ABOUT THE AUTHOR
Mark J. Valencia:
By Mark J. Valencia - 24 Apr 2017
The US flies hundreds of ISR missions every year to collect communications between the target country’s command-and-control centers and radar and weapons systems. The initial deployment of the Carl Vinson strike force was to the South China Sea. Are these probes and the deployment a violation of the UN Charter?
By Mark J. Valencia - 05 Apr 2017
Analysts trying to parse US policy in the Trump era regarding the South China Sea must be prepared for stark contradictions and intellectual whiplash. It is too early to draw conclusions regarding US-China relations in the South China Sea or in general.
In the run-up to Donald Trump’s inauguration as President of the United States, advocates of a more aggressive US foreign policy towards China unleashed a barrage of hawkish commentaries and proposals. Most comments focused on China’s behavior in the South China Sea.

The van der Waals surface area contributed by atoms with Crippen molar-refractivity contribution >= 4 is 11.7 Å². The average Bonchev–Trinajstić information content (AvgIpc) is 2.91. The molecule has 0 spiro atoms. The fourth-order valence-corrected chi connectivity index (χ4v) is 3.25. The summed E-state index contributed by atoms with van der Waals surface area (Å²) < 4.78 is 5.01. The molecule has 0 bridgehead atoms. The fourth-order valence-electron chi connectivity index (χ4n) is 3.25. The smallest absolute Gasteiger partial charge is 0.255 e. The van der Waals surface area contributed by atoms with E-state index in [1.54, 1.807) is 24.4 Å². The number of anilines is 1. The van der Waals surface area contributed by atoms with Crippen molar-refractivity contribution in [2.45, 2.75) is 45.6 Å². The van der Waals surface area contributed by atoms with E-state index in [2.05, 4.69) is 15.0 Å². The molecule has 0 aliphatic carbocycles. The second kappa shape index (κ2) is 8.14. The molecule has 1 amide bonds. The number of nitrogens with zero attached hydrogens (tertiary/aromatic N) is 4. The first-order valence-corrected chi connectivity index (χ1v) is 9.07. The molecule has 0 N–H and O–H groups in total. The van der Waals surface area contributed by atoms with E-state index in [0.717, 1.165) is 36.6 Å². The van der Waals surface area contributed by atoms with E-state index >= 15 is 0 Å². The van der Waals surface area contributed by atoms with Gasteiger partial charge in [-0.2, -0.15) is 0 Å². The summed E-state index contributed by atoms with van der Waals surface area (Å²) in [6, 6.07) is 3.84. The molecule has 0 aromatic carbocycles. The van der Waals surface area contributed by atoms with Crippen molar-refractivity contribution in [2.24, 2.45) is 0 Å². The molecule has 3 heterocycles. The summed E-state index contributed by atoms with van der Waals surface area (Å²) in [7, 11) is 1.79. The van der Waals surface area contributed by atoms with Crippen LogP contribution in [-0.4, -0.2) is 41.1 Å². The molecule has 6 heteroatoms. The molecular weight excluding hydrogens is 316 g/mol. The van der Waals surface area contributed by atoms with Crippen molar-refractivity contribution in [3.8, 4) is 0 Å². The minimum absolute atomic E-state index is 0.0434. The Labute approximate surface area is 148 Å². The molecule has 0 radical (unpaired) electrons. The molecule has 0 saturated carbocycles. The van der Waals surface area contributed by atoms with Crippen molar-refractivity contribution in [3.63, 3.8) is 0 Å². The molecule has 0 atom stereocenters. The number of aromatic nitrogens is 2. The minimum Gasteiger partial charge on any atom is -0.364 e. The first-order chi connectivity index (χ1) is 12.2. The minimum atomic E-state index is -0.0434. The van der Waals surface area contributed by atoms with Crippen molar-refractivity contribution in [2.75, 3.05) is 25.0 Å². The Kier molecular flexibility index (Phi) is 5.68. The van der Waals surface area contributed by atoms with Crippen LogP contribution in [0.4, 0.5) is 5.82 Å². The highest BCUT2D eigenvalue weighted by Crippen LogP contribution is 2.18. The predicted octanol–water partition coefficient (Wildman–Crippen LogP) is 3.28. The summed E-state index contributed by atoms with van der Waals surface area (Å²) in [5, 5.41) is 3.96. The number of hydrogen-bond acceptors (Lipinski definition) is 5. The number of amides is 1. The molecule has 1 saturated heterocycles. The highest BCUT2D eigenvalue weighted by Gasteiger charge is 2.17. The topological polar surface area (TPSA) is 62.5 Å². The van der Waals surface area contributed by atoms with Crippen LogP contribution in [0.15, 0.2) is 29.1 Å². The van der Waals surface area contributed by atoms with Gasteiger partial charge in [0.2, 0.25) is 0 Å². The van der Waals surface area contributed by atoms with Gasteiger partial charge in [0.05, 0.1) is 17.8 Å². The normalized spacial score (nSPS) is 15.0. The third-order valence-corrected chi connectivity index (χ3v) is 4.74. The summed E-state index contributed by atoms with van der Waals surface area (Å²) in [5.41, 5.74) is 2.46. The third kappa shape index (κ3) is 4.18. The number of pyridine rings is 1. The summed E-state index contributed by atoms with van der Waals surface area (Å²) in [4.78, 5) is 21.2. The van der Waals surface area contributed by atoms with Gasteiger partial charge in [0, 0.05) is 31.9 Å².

On January 11, 2017, US President-elect Donald Trump’s nominee for Secretary of State Rex Tillerson made several intemperate remarks. Most provocatively he said that China’s access to the features it has built up in the South China Sea is not going to be “allowed.”
US underwater drones can be categorized as Force Net, Sea Shield, Sea Strike and Sea Base. Force Net includes the missions of intelligence, surveillance, and reconnaissance and oceanography. Some may even be weaponized. Thus, it is easy to be uncertain regarding the mission of particular UUVs.
On 16 December, the US Department of Defense announced that it had issued a formal protest to China demanding the return of an underwater drone. After several days of verbal tit-for tat, China returned the drone. The US Navy is determining whether the seizure was a “low-level” action by the sailors or a top down message by senior Chinese leaders.
“Make America Great Again” was Trump’s campaign slogan. This probably translates to a Reaganesque “peace through strength” approach. Implementing such a policy in Southeast Asia is likely to be accompanied by blusters, threats and shows of force and gunboat diplomacy.
A debate between Kurt Campbell, the architect of the US pivot to Asia, and Australian strategic thinker Hugh White makes clear that the South China Sea has become the cockpit of US-China competition for domination of Asia. The outcome may determine whose principles, values and “order” will shape the future of Asia.